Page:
Money makes the (medical assessment) world go round

The cost of components of a summative final year Objective Structured Clinical Examination (OSCE)

Craig Brown, Sarah Ross, Jennifer Cleland (Corresponding Author), Kieran Walsh

Research output: Contribution to journalArticle

13 Citations (Scopus)
4 Downloads (Pure)

Abstract

Introduction: The widely used Objective Structured Clinical Examination (OSCE) is undoubtedly expensive. Cost-effectiveness is one of the components of the assessment utility index defining its usefulness. Our current financial climate demands increased transparency in the costs associated with medical education and it is now vital to ascertain how much is spent on assessments, such as the OSCE, and in particular costs associated with the different types of stations within the OSCE.

Methods: A retrospective case-study approach was used to identify all costs associated with the development, production, administration and post-examination phases of the 2013 final year MBChB OSCE at the University of Aberdeen, Scotland. This 15 station OSCE was held over 2 days for 185 students.

Results: This OSCE cost £65,328 to run. Costs per station ranged from £3108 (prescribing) to £6577 (eye examination). The cost per student was £355.

Discussion: The costs of a “high stakes” OSCE are sobering. The bulk of costs identified are not modifiable in light of what is currently known about the metrics of OSCE utility, particularly reliability and validity.

Conclusion: Providers, and funders, of medical education must be prepared to assign significant resource to OSCE assessment and centres should be encouraged to calculate precise costs associated with assessment to inform resource allocation decisions.
Original languageEnglish
Pages (from-to)653-659
Number of pages7
JournalMedical Teacher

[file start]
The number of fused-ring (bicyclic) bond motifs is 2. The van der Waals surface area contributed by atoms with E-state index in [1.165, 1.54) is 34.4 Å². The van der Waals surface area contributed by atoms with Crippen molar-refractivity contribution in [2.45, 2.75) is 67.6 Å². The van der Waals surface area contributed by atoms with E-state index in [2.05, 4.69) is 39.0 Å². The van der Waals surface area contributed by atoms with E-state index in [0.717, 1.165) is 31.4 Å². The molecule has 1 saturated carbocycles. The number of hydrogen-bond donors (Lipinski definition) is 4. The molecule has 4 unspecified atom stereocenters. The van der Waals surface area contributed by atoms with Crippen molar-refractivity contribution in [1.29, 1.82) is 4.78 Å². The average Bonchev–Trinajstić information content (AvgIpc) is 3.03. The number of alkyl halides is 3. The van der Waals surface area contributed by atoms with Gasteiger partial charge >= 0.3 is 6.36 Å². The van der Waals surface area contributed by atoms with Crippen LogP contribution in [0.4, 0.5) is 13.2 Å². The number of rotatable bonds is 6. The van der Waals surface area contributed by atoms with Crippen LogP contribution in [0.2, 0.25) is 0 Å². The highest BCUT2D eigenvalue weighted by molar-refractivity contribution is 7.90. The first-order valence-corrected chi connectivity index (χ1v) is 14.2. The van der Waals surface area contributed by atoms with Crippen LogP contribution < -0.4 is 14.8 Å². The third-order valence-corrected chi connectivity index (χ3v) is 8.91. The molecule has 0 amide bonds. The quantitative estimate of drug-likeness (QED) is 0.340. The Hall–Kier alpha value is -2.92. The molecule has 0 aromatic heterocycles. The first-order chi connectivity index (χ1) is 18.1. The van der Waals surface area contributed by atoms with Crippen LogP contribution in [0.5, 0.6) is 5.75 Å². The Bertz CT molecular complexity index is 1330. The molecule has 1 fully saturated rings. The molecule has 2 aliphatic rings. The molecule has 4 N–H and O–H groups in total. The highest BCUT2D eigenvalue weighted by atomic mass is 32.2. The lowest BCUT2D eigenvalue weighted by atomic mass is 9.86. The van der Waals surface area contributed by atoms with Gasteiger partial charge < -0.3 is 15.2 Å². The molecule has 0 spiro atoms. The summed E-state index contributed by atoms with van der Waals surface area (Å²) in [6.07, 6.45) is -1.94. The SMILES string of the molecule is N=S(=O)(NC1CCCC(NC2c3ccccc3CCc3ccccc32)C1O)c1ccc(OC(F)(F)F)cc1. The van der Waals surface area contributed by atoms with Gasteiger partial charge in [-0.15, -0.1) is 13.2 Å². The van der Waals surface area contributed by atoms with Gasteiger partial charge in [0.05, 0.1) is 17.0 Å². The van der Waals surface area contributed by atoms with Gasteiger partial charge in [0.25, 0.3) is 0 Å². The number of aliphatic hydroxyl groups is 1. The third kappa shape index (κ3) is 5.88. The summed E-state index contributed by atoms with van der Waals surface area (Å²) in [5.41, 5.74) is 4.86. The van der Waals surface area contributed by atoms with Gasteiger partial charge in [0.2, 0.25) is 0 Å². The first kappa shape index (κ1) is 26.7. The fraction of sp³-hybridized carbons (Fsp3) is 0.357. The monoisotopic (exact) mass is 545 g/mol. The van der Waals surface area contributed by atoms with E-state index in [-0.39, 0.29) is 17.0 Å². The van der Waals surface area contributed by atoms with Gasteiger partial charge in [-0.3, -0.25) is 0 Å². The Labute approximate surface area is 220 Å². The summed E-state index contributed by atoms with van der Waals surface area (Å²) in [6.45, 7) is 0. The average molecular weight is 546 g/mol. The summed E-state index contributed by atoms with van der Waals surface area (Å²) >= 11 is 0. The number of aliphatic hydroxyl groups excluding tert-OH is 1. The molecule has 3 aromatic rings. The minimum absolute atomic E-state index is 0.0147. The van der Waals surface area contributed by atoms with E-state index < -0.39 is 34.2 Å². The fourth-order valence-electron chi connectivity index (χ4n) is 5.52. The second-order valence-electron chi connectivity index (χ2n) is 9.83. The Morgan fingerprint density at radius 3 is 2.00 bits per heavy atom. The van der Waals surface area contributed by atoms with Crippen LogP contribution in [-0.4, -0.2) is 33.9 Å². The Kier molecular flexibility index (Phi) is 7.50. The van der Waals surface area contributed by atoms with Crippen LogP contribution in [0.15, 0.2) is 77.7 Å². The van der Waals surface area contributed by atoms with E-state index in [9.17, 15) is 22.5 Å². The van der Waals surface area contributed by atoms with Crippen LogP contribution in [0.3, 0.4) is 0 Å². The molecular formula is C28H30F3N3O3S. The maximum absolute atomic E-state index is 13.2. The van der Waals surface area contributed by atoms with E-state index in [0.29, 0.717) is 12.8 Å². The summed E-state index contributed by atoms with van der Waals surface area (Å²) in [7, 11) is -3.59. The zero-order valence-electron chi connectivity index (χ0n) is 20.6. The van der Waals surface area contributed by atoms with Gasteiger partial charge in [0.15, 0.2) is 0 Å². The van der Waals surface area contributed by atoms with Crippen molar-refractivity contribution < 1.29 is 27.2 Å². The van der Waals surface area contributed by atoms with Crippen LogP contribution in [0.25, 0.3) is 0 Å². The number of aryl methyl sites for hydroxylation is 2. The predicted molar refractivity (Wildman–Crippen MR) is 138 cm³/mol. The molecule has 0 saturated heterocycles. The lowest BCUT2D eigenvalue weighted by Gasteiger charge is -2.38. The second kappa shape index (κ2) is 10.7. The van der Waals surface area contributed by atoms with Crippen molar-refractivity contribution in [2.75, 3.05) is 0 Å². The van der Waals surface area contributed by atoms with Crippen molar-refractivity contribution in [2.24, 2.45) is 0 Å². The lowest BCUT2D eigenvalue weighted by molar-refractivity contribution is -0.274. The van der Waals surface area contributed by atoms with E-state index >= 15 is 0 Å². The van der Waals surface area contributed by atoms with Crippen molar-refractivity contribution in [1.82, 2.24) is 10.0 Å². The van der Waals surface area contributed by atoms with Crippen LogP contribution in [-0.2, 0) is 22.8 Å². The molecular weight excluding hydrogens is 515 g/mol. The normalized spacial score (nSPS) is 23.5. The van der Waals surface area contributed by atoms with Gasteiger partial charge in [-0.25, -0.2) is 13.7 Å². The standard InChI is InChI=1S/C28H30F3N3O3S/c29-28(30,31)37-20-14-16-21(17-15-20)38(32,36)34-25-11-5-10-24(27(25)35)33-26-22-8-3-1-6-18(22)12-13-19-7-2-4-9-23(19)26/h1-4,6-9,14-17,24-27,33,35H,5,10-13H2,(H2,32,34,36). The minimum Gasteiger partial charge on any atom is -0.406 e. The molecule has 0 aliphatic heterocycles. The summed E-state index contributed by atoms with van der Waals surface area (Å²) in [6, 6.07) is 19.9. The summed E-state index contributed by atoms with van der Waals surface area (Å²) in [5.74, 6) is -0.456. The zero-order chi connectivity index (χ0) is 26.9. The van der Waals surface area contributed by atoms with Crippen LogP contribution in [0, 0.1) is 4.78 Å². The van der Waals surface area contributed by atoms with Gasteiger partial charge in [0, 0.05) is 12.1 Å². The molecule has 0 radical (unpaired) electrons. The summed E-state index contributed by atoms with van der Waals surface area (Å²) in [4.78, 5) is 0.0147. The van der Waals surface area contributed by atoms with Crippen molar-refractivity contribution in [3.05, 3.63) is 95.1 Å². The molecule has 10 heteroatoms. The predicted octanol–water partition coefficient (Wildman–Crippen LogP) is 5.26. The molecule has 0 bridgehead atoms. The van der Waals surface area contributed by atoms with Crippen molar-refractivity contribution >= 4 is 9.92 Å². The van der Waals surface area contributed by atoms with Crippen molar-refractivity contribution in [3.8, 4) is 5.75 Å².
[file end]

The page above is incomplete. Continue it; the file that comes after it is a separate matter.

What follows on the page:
Volume37
Issue number7
Early online date29 Apr 2015
DOIs
Publication statusPublished - 2015

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title = "Money makes the (medical assessment) world go round: The cost of components of a summative final year Objective Structured Clinical Examination (OSCE)",
abstract = "Introduction: The widely used Objective Structured Clinical Examination (OSCE) is undoubtedly expensive. Cost-effectiveness is one of the components of the assessment utility index defining its usefulness. Our current financial climate demands increased transparency in the costs associated with medical education and it is now vital to ascertain how much is spent on assessments, such as the OSCE, and in particular costs associated with the different types of stations within the OSCE.Methods: A retrospective case-study approach was used to identify all costs associated with the development, production, administration and post-examination phases of the 2013 final year MBChB OSCE at the University of Aberdeen, Scotland. This 15 station OSCE was held over 2 days for 185 students.Results: This OSCE cost £65,328 to run. Costs per station ranged from £3108 (prescribing) to £6577 (eye examination). The cost per student was £355.Discussion: The costs of a “high stakes” OSCE are sobering. The bulk of costs identified are not modifiable in light of what is currently known about the metrics of OSCE utility, particularly reliability and validity.Conclusion: Providers, and funders, of medical education must be prepared to assign significant resource to OSCE assessment and centres should be encouraged to calculate precise costs associated with assessment to inform resource allocation decisions.",